Fashion News:

A t-shirt changes colour in response to air pollution or radioactivity

The newyorker designer Nikolas Bentel has developed a range of patterned shirts that change colour in response to air pollution or radioactivity.

Personally interested in pollution and global warming, his work is some form of social design.

The Carbon Monoxide shirt functions in a similar way to a carbon monoxide spot detector, which features a patch that turns black when carbon monoxide is present and clear when the air around it is stabilised.

As carbon monoxide comes into contact with the shirt, the gas is oxidised by chemical salts in the dye, a process that changes the dye's colour to white as it loses oxygen atoms.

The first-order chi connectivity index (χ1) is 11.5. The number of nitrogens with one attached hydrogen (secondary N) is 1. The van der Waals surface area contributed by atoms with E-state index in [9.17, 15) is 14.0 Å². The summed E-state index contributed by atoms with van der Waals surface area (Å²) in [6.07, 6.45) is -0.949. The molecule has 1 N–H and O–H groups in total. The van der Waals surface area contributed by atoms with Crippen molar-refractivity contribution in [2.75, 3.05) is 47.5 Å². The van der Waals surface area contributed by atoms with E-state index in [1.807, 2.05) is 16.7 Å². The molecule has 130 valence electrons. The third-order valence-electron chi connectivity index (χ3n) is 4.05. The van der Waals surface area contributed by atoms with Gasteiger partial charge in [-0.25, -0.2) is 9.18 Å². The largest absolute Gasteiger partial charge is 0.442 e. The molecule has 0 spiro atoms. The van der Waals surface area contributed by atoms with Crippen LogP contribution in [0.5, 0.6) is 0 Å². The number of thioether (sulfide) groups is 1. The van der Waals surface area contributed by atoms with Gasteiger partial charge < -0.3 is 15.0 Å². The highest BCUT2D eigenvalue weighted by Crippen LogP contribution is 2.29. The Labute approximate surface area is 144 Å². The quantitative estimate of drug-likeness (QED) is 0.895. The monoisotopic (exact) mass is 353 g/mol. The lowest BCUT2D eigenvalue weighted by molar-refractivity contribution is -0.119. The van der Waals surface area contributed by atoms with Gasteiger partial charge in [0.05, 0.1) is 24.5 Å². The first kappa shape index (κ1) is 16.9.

Once the carbon monoxide's removed from the air, different chemical salts made from metals absorb oxygen from the air. This changes the dye back to its original chemical form, and the colour to black again.

The dye on the Radioactivity shirt changes from black to white depending upon gamma rays or electron beam radiation. As exposure increases, the pattern becomes darker and darker, and once you have been exposed to too much radiation, the shirt will not change back to black.

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